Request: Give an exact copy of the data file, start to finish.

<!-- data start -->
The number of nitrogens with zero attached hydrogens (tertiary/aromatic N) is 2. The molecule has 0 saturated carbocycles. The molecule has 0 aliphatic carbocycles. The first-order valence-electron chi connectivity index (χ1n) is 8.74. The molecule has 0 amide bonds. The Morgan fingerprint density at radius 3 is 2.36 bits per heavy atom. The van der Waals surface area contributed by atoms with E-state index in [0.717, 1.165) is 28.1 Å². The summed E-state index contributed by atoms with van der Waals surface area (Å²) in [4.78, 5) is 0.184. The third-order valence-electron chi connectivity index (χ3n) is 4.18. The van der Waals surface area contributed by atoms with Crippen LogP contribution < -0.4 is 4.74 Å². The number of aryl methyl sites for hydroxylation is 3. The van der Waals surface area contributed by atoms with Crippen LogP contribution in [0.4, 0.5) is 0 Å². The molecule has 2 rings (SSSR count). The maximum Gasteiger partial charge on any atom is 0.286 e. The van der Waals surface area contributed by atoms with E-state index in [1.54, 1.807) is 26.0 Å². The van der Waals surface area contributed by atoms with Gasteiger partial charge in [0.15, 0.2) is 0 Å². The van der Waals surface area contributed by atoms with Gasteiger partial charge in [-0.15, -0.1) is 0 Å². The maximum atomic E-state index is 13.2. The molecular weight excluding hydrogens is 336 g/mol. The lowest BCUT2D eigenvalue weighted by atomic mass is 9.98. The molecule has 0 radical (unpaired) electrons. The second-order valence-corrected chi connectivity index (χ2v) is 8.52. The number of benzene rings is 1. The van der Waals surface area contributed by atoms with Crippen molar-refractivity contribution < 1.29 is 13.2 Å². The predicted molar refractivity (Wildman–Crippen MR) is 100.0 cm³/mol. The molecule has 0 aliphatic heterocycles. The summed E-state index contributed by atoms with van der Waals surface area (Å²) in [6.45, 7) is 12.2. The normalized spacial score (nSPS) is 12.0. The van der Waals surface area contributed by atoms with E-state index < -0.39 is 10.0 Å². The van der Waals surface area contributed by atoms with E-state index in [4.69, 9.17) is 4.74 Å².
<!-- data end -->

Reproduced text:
The number of nitrogens with zero attached hydrogens (tertiary/aromatic N) is 2. The molecule has 0 saturated carbocycles. The molecule has 0 aliphatic carbocycles. The first-order valence-electron chi connectivity index (χ1n) is 8.74. The molecule has 0 amide bonds. The Morgan fingerprint density at radius 3 is 2.36 bits per heavy atom. The van der Waals surface area contributed by atoms with E-state index in [0.717, 1.165) is 28.1 Å². The summed E-state index contributed by atoms with van der Waals surface area (Å²) in [4.78, 5) is 0.184. The third-order valence-electron chi connectivity index (χ3n) is 4.18. The van der Waals surface area contributed by atoms with Crippen LogP contribution < -0.4 is 4.74 Å². The number of aryl methyl sites for hydroxylation is 3. The van der Waals surface area contributed by atoms with Crippen LogP contribution in [0.4, 0.5) is 0 Å². The molecule has 2 rings (SSSR count). The maximum Gasteiger partial charge on any atom is 0.286 e. The van der Waals surface area contributed by atoms with E-state index in [1.54, 1.807) is 26.0 Å². The van der Waals surface area contributed by atoms with Gasteiger partial charge in [0.15, 0.2) is 0 Å². The van der Waals surface area contributed by atoms with Gasteiger partial charge in [-0.15, -0.1) is 0 Å². The maximum atomic E-state index is 13.2. The molecular weight excluding hydrogens is 336 g/mol. The lowest BCUT2D eigenvalue weighted by atomic mass is 9.98. The molecule has 0 radical (unpaired) electrons. The second-order valence-corrected chi connectivity index (χ2v) is 8.52. The number of benzene rings is 1. The van der Waals surface area contributed by atoms with Crippen molar-refractivity contribution < 1.29 is 13.2 Å². The predicted molar refractivity (Wildman–Crippen MR) is 100.0 cm³/mol. The molecule has 0 aliphatic heterocycles. The summed E-state index contributed by atoms with van der Waals surface area (Å²) in [6.45, 7) is 12.2. The normalized spacial score (nSPS) is 12.0. The van der Waals surface area contributed by atoms with E-state index < -0.39 is 10.0 Å². The van der Waals surface area contributed by atoms with E-state index in [4.69, 9.17) is 4.74 Å².